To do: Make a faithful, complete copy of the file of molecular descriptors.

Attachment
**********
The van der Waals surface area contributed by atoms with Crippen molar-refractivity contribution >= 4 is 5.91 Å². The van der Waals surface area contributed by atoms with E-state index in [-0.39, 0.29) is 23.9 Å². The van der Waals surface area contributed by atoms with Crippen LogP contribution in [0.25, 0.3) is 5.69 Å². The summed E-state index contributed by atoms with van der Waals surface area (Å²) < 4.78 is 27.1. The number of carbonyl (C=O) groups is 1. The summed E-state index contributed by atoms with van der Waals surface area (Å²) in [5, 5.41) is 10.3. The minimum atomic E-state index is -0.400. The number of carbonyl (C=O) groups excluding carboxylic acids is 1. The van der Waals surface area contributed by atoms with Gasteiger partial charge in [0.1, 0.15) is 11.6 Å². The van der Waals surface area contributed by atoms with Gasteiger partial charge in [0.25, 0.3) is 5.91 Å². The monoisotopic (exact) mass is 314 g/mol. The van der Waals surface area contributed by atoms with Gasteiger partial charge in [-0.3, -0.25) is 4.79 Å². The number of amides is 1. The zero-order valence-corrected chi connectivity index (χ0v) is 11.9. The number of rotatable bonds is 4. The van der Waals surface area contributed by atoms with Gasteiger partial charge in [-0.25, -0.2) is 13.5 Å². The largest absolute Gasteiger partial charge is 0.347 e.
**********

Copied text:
The van der Waals surface area contributed by atoms with Crippen molar-refractivity contribution >= 4 is 5.91 Å². The van der Waals surface area contributed by atoms with E-state index in [-0.39, 0.29) is 23.9 Å². The van der Waals surface area contributed by atoms with Crippen LogP contribution in [0.25, 0.3) is 5.69 Å². The summed E-state index contributed by atoms with van der Waals surface area (Å²) < 4.78 is 27.1. The number of carbonyl (C=O) groups is 1. The summed E-state index contributed by atoms with van der Waals surface area (Å²) in [5, 5.41) is 10.3. The minimum atomic E-state index is -0.400. The number of carbonyl (C=O) groups excluding carboxylic acids is 1. The van der Waals surface area contributed by atoms with Gasteiger partial charge in [0.1, 0.15) is 11.6 Å². The van der Waals surface area contributed by atoms with Gasteiger partial charge in [0.25, 0.3) is 5.91 Å². The monoisotopic (exact) mass is 314 g/mol. The van der Waals surface area contributed by atoms with Gasteiger partial charge in [-0.3, -0.25) is 4.79 Å². The number of amides is 1. The zero-order valence-corrected chi connectivity index (χ0v) is 11.9. The number of rotatable bonds is 4. The van der Waals surface area contributed by atoms with Gasteiger partial charge in [-0.25, -0.2) is 13.5 Å². The largest absolute Gasteiger partial charge is 0.347 e.